Engineered microsystems and their application in the culture and characterization of three-dimensional (3D) breast tumor models

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Virginia Tech


Microsystems are a broad category of engineered technologies in the micro and nano scale that have a diverse range of applications. They are emerging as a powerful tool in the field of biomedical research, drug discovery, as well as clinical diagnostics and prognostics, especially with regards to cancer. One of the major challenges in precision and personalized medicine in cancer lies in the technical difficulties of ex-vivo cell culture and propagation of the limited number of primary cells derived from patients. Therefore, our aims are to

  1. Develop a biologically relevant platform for culturing cancer cells and characterize how it influences the cell growth and phenotype compared to conventional 2-dimensional(2D) cell culturing techniques, 2. Isolate secondary metabolites from endophytic fungi and screen them on the platform for potential anticancer properties in a preliminary drug discovery pipeline, 3. Design and develop biosensors for quantifying cell responses in real-time within these systems.

Several biomaterial scaffolds with microscale architectures have been utilized for engineering the tumor extracellular matrix, but very few studies have thoroughly characterized the phenotypic changes in their cell models, which is critical for translational applications of biomaterial systems. The overall objective of these studies is to engineer a biomimetic platform for the culture of breast cancer cells in vitro and to quantify and profile their phenotypic changes. In order to do this, we first evaluated a blank-slate matrix consisting of thiolated collagen, hyaluronic acid and heparin, cross-linked chemically via Michael addition reaction using diacrylate functionalized poly (ethylene glycol). The hydrogel network was used with triple-negative breast cancer cells and showed significant changes in characteristics, with cells self-assembling to form a 3D spheroid morphology, with higher viability, and exhibiting significantly lower cell death upon chemotherapy treatment, as well as had a decrease in proliferation. Furthemore, the transcriptomic changes quantified using RNA-Seq and Next-Gen Sequencing showed the dramatic changes in some of the commonly targeted pathways in cancer therapy. Furthermore, we were able to show the importance of our biomimetic platform in the process of drug discovery using fungal endophytes and their secondary metabolites as the source for potential anticancer molecules. Additionally, we developed gold nanoparticle and antibody-based (ICAM1 and CD11b) sensors to quantify cell responses spatiotemporally on our platform. We were able to show quenching of the green fluorescent fluorophores due to the Förster Resonance Energy Transfer mechanism between the fluorophore and the gold nanometal surface. We also observed antigen-dependent recovery of fluorescence and inhibition of energy transfer upon the antibody binding to the cell-surface receptors. Future efforts are directed towards incorporating the hydrogel system with antigen-dependent sensors in a conceptually-designed microfluidic platform to spatiotemporally quantify the expression of surface proteins in various cells of the tumor stroma. This includes the migration,infiltration, and polarization of specific immune cells. This approach will provide further insight into the heterogeneity of cells at the single-cell resolution in defined spaces within the 3D microfluidic platform.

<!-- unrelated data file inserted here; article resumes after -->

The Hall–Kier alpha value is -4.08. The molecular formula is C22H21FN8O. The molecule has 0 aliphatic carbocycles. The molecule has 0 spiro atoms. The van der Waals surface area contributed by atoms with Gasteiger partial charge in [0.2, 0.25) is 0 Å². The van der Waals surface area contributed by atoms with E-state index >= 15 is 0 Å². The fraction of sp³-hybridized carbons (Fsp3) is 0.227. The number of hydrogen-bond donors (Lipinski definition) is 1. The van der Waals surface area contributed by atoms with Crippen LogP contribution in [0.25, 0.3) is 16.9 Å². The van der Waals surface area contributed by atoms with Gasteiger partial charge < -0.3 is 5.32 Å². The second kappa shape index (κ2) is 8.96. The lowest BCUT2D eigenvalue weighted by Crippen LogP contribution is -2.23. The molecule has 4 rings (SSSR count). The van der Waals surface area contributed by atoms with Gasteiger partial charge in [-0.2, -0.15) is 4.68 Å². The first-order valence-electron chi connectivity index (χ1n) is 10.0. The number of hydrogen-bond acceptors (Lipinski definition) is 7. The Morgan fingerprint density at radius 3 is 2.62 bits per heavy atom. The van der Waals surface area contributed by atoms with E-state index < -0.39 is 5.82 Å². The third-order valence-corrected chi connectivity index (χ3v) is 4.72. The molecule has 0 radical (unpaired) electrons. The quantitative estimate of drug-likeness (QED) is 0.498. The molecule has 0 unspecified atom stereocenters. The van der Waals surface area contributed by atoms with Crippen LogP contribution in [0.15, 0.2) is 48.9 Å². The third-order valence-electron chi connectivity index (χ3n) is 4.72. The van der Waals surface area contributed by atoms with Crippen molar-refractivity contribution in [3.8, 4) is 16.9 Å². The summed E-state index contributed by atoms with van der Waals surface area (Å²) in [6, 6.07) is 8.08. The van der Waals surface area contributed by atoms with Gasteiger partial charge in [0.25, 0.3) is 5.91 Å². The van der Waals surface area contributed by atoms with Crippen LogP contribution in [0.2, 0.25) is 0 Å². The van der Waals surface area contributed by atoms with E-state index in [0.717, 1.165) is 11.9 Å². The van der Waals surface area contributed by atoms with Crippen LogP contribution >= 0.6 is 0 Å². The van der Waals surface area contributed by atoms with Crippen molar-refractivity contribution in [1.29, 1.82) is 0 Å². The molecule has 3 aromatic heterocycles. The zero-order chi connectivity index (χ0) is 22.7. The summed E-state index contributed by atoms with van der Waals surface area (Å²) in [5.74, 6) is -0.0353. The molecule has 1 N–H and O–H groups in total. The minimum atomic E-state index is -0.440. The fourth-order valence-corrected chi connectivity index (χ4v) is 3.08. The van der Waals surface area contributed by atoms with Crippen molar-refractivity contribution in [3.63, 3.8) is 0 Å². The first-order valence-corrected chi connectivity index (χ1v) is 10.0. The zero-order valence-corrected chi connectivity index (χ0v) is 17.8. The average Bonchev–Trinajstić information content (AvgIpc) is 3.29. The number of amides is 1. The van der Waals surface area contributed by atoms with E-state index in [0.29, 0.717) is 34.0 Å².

Breast cancer, Tumor microenvironment, Tumor Extracellular Matrix (ECM), 3D-tumor models, Biomaterials, Hydrogels, Fungal Endophytes, Drug Discovery, Biosensors, FRET